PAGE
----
Evolution winning in bacteria vs antibiotics arms race

Science is running out of new ways to attack harmful bacteria, while drug companies are abandoning antibiotic research and development, according to a University of Adelaide drug expert.

Speaking during Antibiotic Awareness Week (18-24 November), Dr Ian Musgrave from the University's School of Medical Sciences says whenever a new antibiotic is developed, evolve to become resistant within a relatively short period of time.

"There's no doubt that evolution is winning the antibiotics arms race," says Dr Musgrave, a Senior Lecturer in Pharmacology.

"Bacteria are very good at mutating and developing resistance. What's more, bacteria can easily swap DNA, so these resistance mutations can be effectively 'downloaded' from one bacteria to the next. Bacteria can aquire multiple resistance genes this way."

He says science is now falling behind. "We can attack the metabolic pathways bacteria use, we can attack their DNA replication, or we can bust open their cell walls, but each time scientists develop something new, bacteria will evolve so that the same drugs might not be as effective in the following years. It's a vicious cycle, and we can't continue on it," he says.

Dr Musgrave says many are giving up on antibiotics. "Antibiotic research and development is crashing - it doesn't seem to be as profitable any more and there's a lack of new drugs coming onto the market," he says.

The use of multi-drug cocktails, a method employed for HIV patients, could help. This approach attacks bacteria in different ways all at the same time. "However, this kind of treatment is likely to be expensive for the patient and could lead to additional adverse drug events," Dr Musgrave says.

He says one of the best ways to prevent bacteria from developing resistance is for patients to take their full dosage of antibiotics as prescribed by their doctor.

"Many people start taking antibiotics but then they feel better and don't see the point in taking them any more. The point is, they need to kill off all the harmful bacteria. If they don't do this, the can rapidly build up again and become resistant to the drug."

He says GPs should also make sure they're not prescribing antibiotics for uncomplicated viral conditions.

Antibiotic Awareness Week is a global initative to help people learn about and preserve these life-saving medicines.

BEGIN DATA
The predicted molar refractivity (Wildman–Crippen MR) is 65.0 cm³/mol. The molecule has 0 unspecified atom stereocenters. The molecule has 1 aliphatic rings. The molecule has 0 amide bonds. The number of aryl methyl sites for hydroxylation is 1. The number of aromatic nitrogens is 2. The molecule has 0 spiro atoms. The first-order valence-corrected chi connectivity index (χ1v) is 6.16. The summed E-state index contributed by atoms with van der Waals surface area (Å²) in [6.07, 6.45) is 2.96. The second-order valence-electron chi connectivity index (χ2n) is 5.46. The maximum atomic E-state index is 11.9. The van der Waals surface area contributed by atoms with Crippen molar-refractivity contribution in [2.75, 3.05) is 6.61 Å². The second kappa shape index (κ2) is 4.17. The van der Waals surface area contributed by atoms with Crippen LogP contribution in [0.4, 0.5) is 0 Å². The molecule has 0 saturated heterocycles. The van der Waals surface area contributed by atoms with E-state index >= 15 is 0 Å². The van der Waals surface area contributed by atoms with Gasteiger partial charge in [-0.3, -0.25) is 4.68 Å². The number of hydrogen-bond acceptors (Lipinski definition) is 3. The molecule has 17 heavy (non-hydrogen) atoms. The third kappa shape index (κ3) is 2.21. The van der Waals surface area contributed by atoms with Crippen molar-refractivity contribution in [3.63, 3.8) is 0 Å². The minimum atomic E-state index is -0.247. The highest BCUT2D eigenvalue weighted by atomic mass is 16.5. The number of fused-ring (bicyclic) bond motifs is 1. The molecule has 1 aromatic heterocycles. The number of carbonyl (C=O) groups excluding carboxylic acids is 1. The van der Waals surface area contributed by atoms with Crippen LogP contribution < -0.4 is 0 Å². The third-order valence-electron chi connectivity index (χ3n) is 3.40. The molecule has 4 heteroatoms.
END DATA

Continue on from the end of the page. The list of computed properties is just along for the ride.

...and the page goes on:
"Anything we can do to limit the amount of unnecessary anitbiotics in the community will be helpful in preventing resistance," Dr Musgrave says. "For example, the use of in agriculture is a controversial issue, and this can lead to resistant strains of disease that pass from animals to humans."

add to favorites email to friend print save as pdf

Related Stories

Antibiotics – friend and foe?

Nov 18, 2013

European Antibiotic Awareness Day is marked on the 18th November every year. This year in Norway, a seminar for health care providers about antibiotic use and resistance will be held, as well as several local events around ...

3Qs: The effect of antibiotic resistant bacteria

Oct 02, 2013

Last month, the Centers for Disease Control and Prevention released a report titled Antibiotic resistance threats in the United States, 2013, that served as a first-ever snapshot of the effect antibiotic ...

'Stressed' bacteria become resistant to antibiotics

Feb 21, 2013

Bacteria become resistant to antibiotics when stressed, finds research published in BioMed Central's open access journal BMC Evolutionary Biology. In particular E. coli grown at high temperatures become resistant to rifampicin ...

Recommended for you

Boost in quest for TB breath test

1 hour ago

A simple breath test may one day show whether someone has a strain of tuberculosis that will respond to a frontline antibiotic, or a drug-resistant type, scientists said Tuesday.

Three more dead from Legionnaire's disease in Spain

1 hour ago

Three more people have died from Legionnaire's disease in Catalonia in northeastern Spain, officials said Tuesday, bringing to seven the death toll from the lung infection in the region in just over a week.

User comments